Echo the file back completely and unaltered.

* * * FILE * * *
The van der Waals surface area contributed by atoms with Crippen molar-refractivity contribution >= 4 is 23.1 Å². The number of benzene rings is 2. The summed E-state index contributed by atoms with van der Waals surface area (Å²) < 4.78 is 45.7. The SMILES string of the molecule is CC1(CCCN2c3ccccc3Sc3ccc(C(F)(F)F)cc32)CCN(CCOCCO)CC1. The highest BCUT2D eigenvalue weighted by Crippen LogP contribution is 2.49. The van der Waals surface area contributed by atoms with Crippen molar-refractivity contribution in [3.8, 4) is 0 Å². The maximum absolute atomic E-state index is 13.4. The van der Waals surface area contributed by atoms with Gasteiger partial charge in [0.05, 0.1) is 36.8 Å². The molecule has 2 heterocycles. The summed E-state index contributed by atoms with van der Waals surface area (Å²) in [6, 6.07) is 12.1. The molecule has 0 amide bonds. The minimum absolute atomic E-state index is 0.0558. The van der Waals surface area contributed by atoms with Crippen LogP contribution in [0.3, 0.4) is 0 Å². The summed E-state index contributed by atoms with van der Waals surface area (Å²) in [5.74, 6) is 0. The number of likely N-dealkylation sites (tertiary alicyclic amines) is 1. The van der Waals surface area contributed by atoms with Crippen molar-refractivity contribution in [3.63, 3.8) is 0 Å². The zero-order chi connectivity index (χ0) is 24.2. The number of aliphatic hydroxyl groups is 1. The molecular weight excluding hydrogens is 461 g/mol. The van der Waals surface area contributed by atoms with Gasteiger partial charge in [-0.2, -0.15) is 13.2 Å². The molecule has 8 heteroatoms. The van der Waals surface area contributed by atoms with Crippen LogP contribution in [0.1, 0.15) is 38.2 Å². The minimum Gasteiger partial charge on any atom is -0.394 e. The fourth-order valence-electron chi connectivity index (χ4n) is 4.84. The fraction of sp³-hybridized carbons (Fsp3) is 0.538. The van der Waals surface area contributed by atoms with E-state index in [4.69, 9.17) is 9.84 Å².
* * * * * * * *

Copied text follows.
The van der Waals surface area contributed by atoms with Crippen molar-refractivity contribution >= 4 is 23.1 Å². The number of benzene rings is 2. The summed E-state index contributed by atoms with van der Waals surface area (Å²) < 4.78 is 45.7. The SMILES string of the molecule is CC1(CCCN2c3ccccc3Sc3ccc(C(F)(F)F)cc32)CCN(CCOCCO)CC1. The highest BCUT2D eigenvalue weighted by Crippen LogP contribution is 2.49. The van der Waals surface area contributed by atoms with Crippen molar-refractivity contribution in [3.8, 4) is 0 Å². The maximum absolute atomic E-state index is 13.4. The van der Waals surface area contributed by atoms with Gasteiger partial charge in [0.05, 0.1) is 36.8 Å². The molecule has 2 heterocycles. The summed E-state index contributed by atoms with van der Waals surface area (Å²) in [6, 6.07) is 12.1. The molecule has 0 amide bonds. The minimum absolute atomic E-state index is 0.0558. The van der Waals surface area contributed by atoms with Crippen LogP contribution in [0.3, 0.4) is 0 Å². The summed E-state index contributed by atoms with van der Waals surface area (Å²) in [5.74, 6) is 0. The number of likely N-dealkylation sites (tertiary alicyclic amines) is 1. The van der Waals surface area contributed by atoms with Crippen molar-refractivity contribution in [3.63, 3.8) is 0 Å². The zero-order chi connectivity index (χ0) is 24.2. The number of aliphatic hydroxyl groups is 1. The molecular weight excluding hydrogens is 461 g/mol. The van der Waals surface area contributed by atoms with Gasteiger partial charge in [-0.2, -0.15) is 13.2 Å². The molecule has 8 heteroatoms. The van der Waals surface area contributed by atoms with Crippen LogP contribution in [0.1, 0.15) is 38.2 Å². The minimum Gasteiger partial charge on any atom is -0.394 e. The fourth-order valence-electron chi connectivity index (χ4n) is 4.84. The fraction of sp³-hybridized carbons (Fsp3) is 0.538. The van der Waals surface area contributed by atoms with E-state index in [4.69, 9.17) is 9.84 Å².